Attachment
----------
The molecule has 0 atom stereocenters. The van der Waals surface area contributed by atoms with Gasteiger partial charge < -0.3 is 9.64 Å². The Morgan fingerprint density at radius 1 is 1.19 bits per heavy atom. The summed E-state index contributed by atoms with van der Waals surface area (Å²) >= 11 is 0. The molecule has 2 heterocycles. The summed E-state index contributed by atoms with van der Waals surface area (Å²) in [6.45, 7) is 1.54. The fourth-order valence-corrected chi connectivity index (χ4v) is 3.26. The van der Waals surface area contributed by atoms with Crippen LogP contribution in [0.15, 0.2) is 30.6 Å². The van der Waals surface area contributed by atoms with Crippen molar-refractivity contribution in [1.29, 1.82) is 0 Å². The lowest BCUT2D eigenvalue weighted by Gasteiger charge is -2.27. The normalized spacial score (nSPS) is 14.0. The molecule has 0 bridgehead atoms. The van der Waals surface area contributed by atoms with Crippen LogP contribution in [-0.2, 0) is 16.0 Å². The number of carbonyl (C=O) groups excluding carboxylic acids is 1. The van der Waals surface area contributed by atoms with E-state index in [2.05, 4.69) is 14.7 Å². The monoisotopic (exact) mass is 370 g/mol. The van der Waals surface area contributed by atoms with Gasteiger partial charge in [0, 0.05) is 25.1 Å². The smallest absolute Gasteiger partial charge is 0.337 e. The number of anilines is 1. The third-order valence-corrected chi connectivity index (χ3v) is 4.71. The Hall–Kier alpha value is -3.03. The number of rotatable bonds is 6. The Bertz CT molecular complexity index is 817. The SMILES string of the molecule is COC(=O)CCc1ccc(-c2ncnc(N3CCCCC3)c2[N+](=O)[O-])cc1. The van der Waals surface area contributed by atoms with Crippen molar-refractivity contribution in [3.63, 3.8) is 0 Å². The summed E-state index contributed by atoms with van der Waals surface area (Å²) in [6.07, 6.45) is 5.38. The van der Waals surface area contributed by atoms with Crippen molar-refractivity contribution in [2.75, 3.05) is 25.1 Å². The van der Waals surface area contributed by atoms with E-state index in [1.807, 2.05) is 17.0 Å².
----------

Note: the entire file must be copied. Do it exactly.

The molecule has 0 atom stereocenters. The van der Waals surface area contributed by atoms with Gasteiger partial charge < -0.3 is 9.64 Å². The Morgan fingerprint density at radius 1 is 1.19 bits per heavy atom. The summed E-state index contributed by atoms with van der Waals surface area (Å²) >= 11 is 0. The molecule has 2 heterocycles. The summed E-state index contributed by atoms with van der Waals surface area (Å²) in [6.45, 7) is 1.54. The fourth-order valence-corrected chi connectivity index (χ4v) is 3.26. The van der Waals surface area contributed by atoms with Crippen LogP contribution in [0.15, 0.2) is 30.6 Å². The van der Waals surface area contributed by atoms with Crippen molar-refractivity contribution in [1.29, 1.82) is 0 Å². The lowest BCUT2D eigenvalue weighted by Gasteiger charge is -2.27. The normalized spacial score (nSPS) is 14.0. The molecule has 0 bridgehead atoms. The van der Waals surface area contributed by atoms with Crippen LogP contribution in [-0.2, 0) is 16.0 Å². The number of carbonyl (C=O) groups excluding carboxylic acids is 1. The van der Waals surface area contributed by atoms with E-state index in [2.05, 4.69) is 14.7 Å². The monoisotopic (exact) mass is 370 g/mol. The van der Waals surface area contributed by atoms with Gasteiger partial charge in [0, 0.05) is 25.1 Å². The smallest absolute Gasteiger partial charge is 0.337 e. The number of anilines is 1. The third-order valence-corrected chi connectivity index (χ3v) is 4.71. The Hall–Kier alpha value is -3.03. The number of rotatable bonds is 6. The Bertz CT molecular complexity index is 817. The SMILES string of the molecule is COC(=O)CCc1ccc(-c2ncnc(N3CCCCC3)c2[N+](=O)[O-])cc1. The van der Waals surface area contributed by atoms with Crippen molar-refractivity contribution in [3.63, 3.8) is 0 Å². The summed E-state index contributed by atoms with van der Waals surface area (Å²) in [6.07, 6.45) is 5.38. The van der Waals surface area contributed by atoms with Crippen molar-refractivity contribution in [2.75, 3.05) is 25.1 Å². The van der Waals surface area contributed by atoms with E-state index in [1.807, 2.05) is 17.0 Å².